One major project is called the Chicago Region Environmental and Transportation Efficiency Program (CREATE). This is a major collaboration between the City of Chicago, the State of Illinois, Metra, Amtrak, the U.S. Department of Transportation, and the major railroads. The project is expected to be completed in 2030 and cost $3 billion. The project will involve the construction of new overpasses/underpasses, upgrades to tracks, switches, signals, and improvements to crossing safety. The main goals are to improve service, reduce congestion, promote economic development, and improve the environment. Chicago handles about one quarter of North America’s freight rail traffic. Chicago has become a major bottleneck as the infrastructure was not built for the kind of volume experienced today. In the next 30 years, freight rail traffic is expected to double.  Without this project, $1-$7 billion could be lost in economic production on an annual basis.

The Crescent Corridor project is a partnership between Norfolk Southern and 13 states. It’s a rail infrastructure project stretching from the Gulf Coast to the East Coast, which is expected to be completed by 2020 and cost around $2.5 billion. Norfolk Southern will make changes that will enable the line to add more freight. These enhancements include the building of new track, straightening curves, adding signals, and building and expanding terminals. The project is expected to create 73,000 jobs by 2030, and is expected to save 170 million gallons of fuel while taking 1.3 million trucks off the highways annually.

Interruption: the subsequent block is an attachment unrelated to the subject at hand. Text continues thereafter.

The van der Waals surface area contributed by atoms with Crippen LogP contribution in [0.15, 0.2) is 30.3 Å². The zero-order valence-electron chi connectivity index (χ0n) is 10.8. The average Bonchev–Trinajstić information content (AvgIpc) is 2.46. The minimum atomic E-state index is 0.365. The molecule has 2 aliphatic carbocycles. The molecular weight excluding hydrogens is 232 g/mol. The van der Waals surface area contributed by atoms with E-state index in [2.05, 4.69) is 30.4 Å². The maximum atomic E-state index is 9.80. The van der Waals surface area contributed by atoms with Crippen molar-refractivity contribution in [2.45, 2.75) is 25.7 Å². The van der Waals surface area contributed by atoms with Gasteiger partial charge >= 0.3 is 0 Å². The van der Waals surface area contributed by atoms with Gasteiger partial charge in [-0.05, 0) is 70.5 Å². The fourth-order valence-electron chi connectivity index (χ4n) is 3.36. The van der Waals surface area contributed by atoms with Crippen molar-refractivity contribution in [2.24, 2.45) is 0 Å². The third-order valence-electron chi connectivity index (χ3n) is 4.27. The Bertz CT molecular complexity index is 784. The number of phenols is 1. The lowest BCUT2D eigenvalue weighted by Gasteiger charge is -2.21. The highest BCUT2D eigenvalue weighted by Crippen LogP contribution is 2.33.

Union Pacific is expected to spend about $400 million on a project to build a new rail facility in Santa Teresa, New Mexico. The project is expected to be completed by 2015. When the project is complete, the facility will include 200 miles of track and 26 buildings for yard operations including intermodal and fueling capabilities. This project should enhance the movement of goods throughout the southwestern United States and position Southern New Mexico as a critical component of the “Sunset Route”, as shown in the map in Exhibit 4 .

Source: Union Pacific

Source: Union Pacific

Investment in new and existing infrastructure and dedication to innovative technology are some of the most important ways that the railroad industry has been able to improve productivity and enhance profitability. As the economy expands and the demand for the cost efficient transportation of goods increases, we expect the rails to continue to find ways to respond to network demands while joining the vast global transportation network.